AUTHORS user Alisa Schindler on her journey from query to self-published writer
by ALISA SCHINDLER, AUTHORS user
Over the past two decades, I have written four fiction novels. Each time I finished the proofing, editing, revising and then doing it over another dozen times, I’d start the process of submitting. I’d write to sought-after agents and up and coming agents, or editors if I felt a certain connection. For my first manuscript, a romantic suspense novel called, The Obsession, I sent out my query and sample chapters with a pack of Red Hots in a fire engine red envelope. I worked in advertising at the time and thought I was being clever. The few agents who responded wrote personal notes–It was the 90’s!!–telling me that they thought my book had potential but just wasn’t good enough. And P.S. Thanks for the Red Hots.
The next few books I sent out with less fanfare but no less enthusiasm. There was mostly flat out form letter rejection but there was just enough occasional positive rejection to keep me starry-eyed and hopeful. Just an encouraging word from an agent or editor could keep me submitting for months. But ultimately, they each hit a point where I gave up. It was time to move on.
Back when I wrote my first manuscript, self-publishing was a non-issue. I had never heard of it and never once considered it. I longed with every fiber in my being, every tap of the keyboard, every envelope I licked, to be picked up by a traditional publisher. I needed that stamp of approval. I needed someone legitimate to make me feel legitimate.
Even as the self-publishing market grew, I wanted no part of it. I felt that if I wasn’t picked up traditionally, then I wasn’t good enough to be published and I stubbornly maintained that position for years.
But about three years ago, on a fluke, I started a blog. I grew my following and started freelancing at online publications as well. I also began interacting and networking with other bloggers and writers online.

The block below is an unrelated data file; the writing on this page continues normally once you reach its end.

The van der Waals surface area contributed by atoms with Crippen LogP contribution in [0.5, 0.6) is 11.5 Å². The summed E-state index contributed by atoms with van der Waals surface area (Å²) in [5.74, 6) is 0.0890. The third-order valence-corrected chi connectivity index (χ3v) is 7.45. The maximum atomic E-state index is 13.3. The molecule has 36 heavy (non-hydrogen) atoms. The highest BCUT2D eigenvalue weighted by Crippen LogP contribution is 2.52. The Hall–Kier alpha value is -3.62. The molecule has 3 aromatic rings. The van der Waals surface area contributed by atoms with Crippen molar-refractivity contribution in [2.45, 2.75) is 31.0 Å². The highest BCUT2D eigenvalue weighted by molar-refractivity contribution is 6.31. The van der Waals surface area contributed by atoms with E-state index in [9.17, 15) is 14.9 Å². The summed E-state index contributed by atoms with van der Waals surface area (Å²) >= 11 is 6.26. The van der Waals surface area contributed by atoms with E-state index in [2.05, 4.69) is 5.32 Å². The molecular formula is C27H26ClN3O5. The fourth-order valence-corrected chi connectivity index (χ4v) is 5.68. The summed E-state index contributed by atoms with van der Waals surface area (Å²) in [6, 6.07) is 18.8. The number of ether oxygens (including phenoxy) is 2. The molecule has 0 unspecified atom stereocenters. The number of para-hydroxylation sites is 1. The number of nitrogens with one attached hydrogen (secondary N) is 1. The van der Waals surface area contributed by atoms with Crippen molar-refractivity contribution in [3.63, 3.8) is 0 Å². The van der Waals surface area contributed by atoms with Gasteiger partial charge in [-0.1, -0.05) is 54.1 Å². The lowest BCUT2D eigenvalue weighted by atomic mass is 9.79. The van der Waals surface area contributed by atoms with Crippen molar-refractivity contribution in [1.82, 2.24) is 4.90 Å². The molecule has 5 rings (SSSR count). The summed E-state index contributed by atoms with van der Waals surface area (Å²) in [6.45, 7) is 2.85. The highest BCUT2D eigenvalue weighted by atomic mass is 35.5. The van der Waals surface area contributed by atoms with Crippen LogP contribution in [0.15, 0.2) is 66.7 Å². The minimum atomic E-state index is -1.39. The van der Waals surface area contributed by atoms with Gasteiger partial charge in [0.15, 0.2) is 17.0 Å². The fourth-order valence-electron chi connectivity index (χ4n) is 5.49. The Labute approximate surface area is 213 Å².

I watched as they self-published memoirs and essays books, using their social media savvy to sell themselves and their work. It was fascinating and it started a shift in my traditional brain. Could I? Should I?
After a whole lot of consideration and thought, one day not long after my 46th birthday as I was reviewing yet another of my social networking friend’s books to be self-published, I had my breakthrough. Why not me? I didn’t need to be pat on the back by ‘the man’. I was good enough. I had a platform. And it was time. It was my time.
So I did it. I self-published one of my manuscripts and later this month, I’ll do another. I am over the stigma, assigned by myself as well, that self-publishing is for those who aren’t good enough. I’ve met too many amazingly talented, self-published authors who have written great books and are rocking their sales.
I’m no longer embarrassed to say that I’m self-published. In fact, I’m proud of myself. I’m just a little embarrassed that it took so long.
Alisa Schindler is a freelance writer whose essays have been featured online in the New York Times, Washington Post, Scary Mommy, Brain, Child and Good Housekeeping, among others. She occasionally blogs at icescreammama.com, and has just self-published, Secrets in the Suburbs, a fun, sexy fiction book, now available on Amazon. Find her on twitter at @icecreammama